by Joseph Vance
Despite the heavy downpour and the dreary cold day, the Save Greenpoint March and Rally held on Sunday, November 9th, organized by Neighborhood Roots, was a great success. From a few people huddled on a corner shivering in the cold, the marchers grew to a throng 2 1/2 blocks long marching up Manhattan Avenue. As the rain poured, protesters marched chanting, "Fix Manhattan Avenue Now," "No More Transfer Stations," "Community Board One . . . Rotten to the Core." They were cheered on by many of Manhattan Avenue's merchants. The crowd proceeded into St. Anthony's church for the rally. There, with our sincere thanks to Father Reilly, we were invited to bring the crowd of over 400 inside to hear more about the problems our neighborhood is facing.
While it was quite inspiring to see so many come out on such a dreadful day, it was even more inspiring to see and hear an event where the multiple cultures that make up our neighborhood were represented. Father Reilly of St. Anthony's and Rev. Mabel Lewis of the Church of the Ascension delivered benedictions and speeches followed in Polish, Spanish and English. Speakers included Annette and John Kupiec, Neighborhood Roots; Tadeusz Chabrowski and Renata Jablonska, Polish and Slavic Center; Edwin Perez, Hispanos Unidos de Greenpoint; Michael Pajak, Polish American Political Action; Marie and Robert Leddick, Greenpoint Civic Council; Steve Adams, Greenpoint Youth Organization and myself, a member of Neighborhood Roots. Each spoke about the many projects critical to this community, from the Manhattan Avenue Reconstruction, the cuts to our G train service, the relentless increases in waste transfer stations, the stalling of Greenpoint's rezoning on our vacant waterfront, and the lack of public access to our waterfront. All of the Greenpoint community's Capital projects such as the Manhattan Avenue Shopping Strip Revitalization Project, McGuinness Blvd. Reconstruction Project, WNYC Waterfront Park Project, and McCarren Park Restoration have been stalled (some for over 12 years) while millions of dollars of funding have been and continue to be spent in every other section of north Brooklyn.The march and rally brought attention to the deplorable discrimination this community has had to bear under the representation of its local elected officials and Community Board One.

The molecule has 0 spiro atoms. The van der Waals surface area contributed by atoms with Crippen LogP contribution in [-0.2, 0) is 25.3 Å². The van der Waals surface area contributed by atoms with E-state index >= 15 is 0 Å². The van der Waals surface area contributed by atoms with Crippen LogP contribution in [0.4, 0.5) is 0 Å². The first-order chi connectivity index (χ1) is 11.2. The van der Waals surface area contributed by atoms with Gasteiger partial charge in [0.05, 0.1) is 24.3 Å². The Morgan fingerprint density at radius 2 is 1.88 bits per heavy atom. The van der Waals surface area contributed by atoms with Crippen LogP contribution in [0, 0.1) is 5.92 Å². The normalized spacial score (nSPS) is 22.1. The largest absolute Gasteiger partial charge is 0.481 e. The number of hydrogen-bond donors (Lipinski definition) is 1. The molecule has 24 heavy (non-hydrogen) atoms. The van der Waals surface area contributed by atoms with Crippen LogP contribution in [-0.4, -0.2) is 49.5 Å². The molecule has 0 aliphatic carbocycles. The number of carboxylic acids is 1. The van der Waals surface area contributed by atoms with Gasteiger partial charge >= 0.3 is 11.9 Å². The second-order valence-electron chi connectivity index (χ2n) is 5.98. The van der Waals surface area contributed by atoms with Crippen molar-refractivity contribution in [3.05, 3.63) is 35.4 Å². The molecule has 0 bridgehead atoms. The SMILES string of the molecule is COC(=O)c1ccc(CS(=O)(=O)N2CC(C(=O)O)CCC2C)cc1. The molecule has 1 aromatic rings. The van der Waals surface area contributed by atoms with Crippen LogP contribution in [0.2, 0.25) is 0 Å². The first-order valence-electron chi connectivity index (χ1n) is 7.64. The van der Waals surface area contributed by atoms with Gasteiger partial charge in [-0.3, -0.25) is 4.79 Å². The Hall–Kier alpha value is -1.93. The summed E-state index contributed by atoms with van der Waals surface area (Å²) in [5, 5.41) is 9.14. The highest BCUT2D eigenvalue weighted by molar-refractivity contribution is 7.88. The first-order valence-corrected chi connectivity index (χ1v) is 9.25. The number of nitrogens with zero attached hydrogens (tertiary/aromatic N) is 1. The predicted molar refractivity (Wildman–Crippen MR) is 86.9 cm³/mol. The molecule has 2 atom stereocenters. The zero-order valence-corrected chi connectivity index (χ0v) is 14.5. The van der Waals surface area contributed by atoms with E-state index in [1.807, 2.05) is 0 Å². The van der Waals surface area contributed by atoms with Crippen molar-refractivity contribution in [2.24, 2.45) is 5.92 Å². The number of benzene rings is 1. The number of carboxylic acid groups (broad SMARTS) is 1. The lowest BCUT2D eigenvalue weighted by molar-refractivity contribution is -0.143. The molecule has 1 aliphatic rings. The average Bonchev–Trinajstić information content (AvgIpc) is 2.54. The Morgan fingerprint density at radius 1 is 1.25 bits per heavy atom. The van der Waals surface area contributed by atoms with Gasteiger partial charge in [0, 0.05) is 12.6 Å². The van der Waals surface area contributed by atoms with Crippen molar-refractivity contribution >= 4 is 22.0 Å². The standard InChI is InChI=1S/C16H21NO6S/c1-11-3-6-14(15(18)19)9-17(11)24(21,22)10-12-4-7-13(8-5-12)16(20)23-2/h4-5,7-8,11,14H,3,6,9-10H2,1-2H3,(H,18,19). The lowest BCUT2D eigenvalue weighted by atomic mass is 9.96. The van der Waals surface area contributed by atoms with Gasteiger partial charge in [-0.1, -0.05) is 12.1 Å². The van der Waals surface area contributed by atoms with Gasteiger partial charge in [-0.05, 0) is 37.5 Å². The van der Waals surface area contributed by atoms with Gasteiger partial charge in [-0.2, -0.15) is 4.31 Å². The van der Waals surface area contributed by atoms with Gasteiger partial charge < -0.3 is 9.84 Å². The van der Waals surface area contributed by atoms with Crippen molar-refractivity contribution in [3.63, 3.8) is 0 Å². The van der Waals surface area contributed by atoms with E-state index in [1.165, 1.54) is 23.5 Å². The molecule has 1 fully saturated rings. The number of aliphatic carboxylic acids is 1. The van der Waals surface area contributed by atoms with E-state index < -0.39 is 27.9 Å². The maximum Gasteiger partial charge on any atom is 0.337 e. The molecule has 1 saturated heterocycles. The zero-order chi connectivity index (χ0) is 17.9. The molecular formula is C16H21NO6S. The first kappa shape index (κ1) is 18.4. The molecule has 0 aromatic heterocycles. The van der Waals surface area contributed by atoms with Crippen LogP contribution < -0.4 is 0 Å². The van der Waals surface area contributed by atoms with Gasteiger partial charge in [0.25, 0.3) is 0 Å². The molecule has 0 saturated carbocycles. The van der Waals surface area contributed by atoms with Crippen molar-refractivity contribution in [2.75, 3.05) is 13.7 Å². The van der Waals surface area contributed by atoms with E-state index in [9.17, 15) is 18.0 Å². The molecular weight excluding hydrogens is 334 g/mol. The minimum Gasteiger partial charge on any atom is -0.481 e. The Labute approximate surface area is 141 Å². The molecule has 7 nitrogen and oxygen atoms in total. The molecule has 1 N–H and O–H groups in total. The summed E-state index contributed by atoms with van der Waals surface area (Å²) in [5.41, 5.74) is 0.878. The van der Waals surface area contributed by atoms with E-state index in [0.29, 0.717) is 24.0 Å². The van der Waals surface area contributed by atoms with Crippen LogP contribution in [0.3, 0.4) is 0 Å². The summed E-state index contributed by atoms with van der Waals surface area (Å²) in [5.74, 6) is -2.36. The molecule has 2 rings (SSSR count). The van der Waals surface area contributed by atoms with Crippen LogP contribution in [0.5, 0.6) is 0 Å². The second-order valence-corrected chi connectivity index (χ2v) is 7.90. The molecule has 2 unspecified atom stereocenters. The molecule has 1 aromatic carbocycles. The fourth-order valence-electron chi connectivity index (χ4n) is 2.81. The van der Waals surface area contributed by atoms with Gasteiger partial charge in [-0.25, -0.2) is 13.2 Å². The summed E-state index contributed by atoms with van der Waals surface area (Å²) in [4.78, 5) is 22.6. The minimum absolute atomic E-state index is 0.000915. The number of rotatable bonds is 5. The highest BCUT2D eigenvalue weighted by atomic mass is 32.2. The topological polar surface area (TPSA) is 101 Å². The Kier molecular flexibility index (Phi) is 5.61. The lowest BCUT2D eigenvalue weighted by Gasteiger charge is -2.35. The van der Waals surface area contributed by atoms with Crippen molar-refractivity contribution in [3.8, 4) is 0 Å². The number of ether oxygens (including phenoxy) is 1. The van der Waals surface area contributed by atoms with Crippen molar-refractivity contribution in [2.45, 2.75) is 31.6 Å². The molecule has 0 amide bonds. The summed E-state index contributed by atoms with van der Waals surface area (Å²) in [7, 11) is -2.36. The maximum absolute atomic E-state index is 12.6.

Time and time again, our local Community Board turns up either speaking out against something that would benefit Greenpoint, electing to not pursue projects that would benefit Greenpoint, or aggressively supporting something that would be detrimental to Greenpoint. Six to eight of the key members of the community board are the driving force behind these actions. It is important to note the only way to get on the community board is to be appointed by Borough President Howard Golden or by Councilmember Ken Fisher. There are no terms limits. Several of those who have come out against Greenpoint have been on the board for 20 years. Some of our local elected officials have been less than helpful over the years, and have more recently endorsed the community board plan to take tree funding away from Greenpoint. In addition, some not-for-profit organizations that happen to be located in Williamsburg and receive funding from the elected officials, use the environmental problems in Greenpoint as a means of obtaining money from grants, yet do nothing to remedy those problems. (continues on next page)